Former Deloitte & Touche LLP partner and vice chairman Thomas P. Flanagan pleaded guilty Wednesday to one count of criminal securities fraud for insider trading after obtaining nonpublic information about several Deloitte clients and agreed to pay over $1 million in penalties and disgorgement.
Flanagan, 64, of Chicago, used the information for himself, and shared it with his son Patrick, to make illegal trading profits. The U.S. Attorney’s Office for the Northern District of Illinois filed criminal charges against Flanagan last month in the U.S. District Court for the Northern District of Illinois. Sentencing is scheduled for October 25.
The SEC filed a civil action against Thomas and Patrick Flanagan in August 2010. Thomas Flanagan, a CPA, worked at Deloitte for 38 years and rose to the level of vice chairman of clients and markets. He allegedly traded in the securities of multiple Deloitte clients on nine occasions between 2005 and 2008, as well as a company acquired by a Deloitte client, while he was in possession of nonpublic information learned through his duties as a Deloitte partner. The information had not yet been disclosed to the public and concerned material, market-moving events such as earnings results, earnings guidance and acquisitions.
Thomas Flanagan’s illegal trading resulted in profits of over $430,000. On four occasions, Thomas Flanagan relayed the nonpublic information to his son Patrick, who then traded based on that information. Patrick Flanagan realized profits of more than $57,000.
Without admitting or denying the SEC’s allegations in the complaint and the findings in the administrative order, Thomas Flanagan consented to the entry of an order of permanent injunction, to pay disgorgement with prejudgment interest and civil penalties totaling $1,051,042, and to a denial of the privilege of appearing or practicing before the SEC as an accountant.
Similarly, without admitting or denying the SEC’s allegations in the complaint, his son Patrick Flanagan consented to the entry of an order of permanent injunction and to pay disgorgement with prejudgment interest and a civil penalty totaling $123,270.
The SEC also instituted related administrative and cease-and-desist proceedings on Aug. 4, 2010, finding that Flanagan violated the SEC’s auditor independence rules on 71 occasions between 2003 and 2008 by trading in the securities of nine Deloitte audit clients. The SEC’s settled administrative order found that during the time Flanagan owned or controlled these securities, Deloitte issued audit reports to the nine audit clients in which it stated that the financial statements contained in the reports had been audited by an independent auditor.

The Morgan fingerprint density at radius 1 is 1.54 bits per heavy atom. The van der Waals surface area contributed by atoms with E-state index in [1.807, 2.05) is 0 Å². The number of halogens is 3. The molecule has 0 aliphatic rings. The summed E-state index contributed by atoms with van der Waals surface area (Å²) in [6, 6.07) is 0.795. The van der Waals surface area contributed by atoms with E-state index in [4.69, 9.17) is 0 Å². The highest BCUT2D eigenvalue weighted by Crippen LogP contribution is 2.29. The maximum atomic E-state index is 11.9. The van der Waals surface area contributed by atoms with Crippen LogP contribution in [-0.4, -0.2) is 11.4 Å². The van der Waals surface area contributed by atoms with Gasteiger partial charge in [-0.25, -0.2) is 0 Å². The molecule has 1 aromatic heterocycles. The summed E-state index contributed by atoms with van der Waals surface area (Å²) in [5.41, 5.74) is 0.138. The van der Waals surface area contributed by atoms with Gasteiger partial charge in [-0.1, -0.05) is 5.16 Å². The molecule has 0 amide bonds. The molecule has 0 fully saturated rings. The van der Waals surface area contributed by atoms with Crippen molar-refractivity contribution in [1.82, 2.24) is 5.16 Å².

However, due to Flanagan’s ownership of the audit clients’ securities, Deloitte was not independent. The companies then filed with the SEC annual reports and proxy statements which included the false audit reports. As a result, the SEC’s administrative order found that Flanagan caused and willfully aided and abetted Deloitte’s violations of the SEC’s auditor independence rules under Regulation S-X and also caused and willfully aided and abetted the companies’ violations of the reporting and proxy provisions of the Securities Exchange Act of 1934.
Thomas Flanagan concealed his trades in the securities of Deloitte’s clients and circumvented Deloitte’s independence controls, the SEC alleged in its complaint. He allegedly also failed to report the prohibited trades to Deloitte, lied to Deloitte about his compliance with its independence policies, and provided false information to Deloitte’s personal income tax preparers about the identity of the companies whose securities he traded. He and his son were charged with violations of the securities laws.
Deloitte itself sued the elder Flanagan in 2008 and won a summary judgment against him earlier in 2010 (see Deloitte Prevails in Lawsuit Against Ex-Vice Chair).
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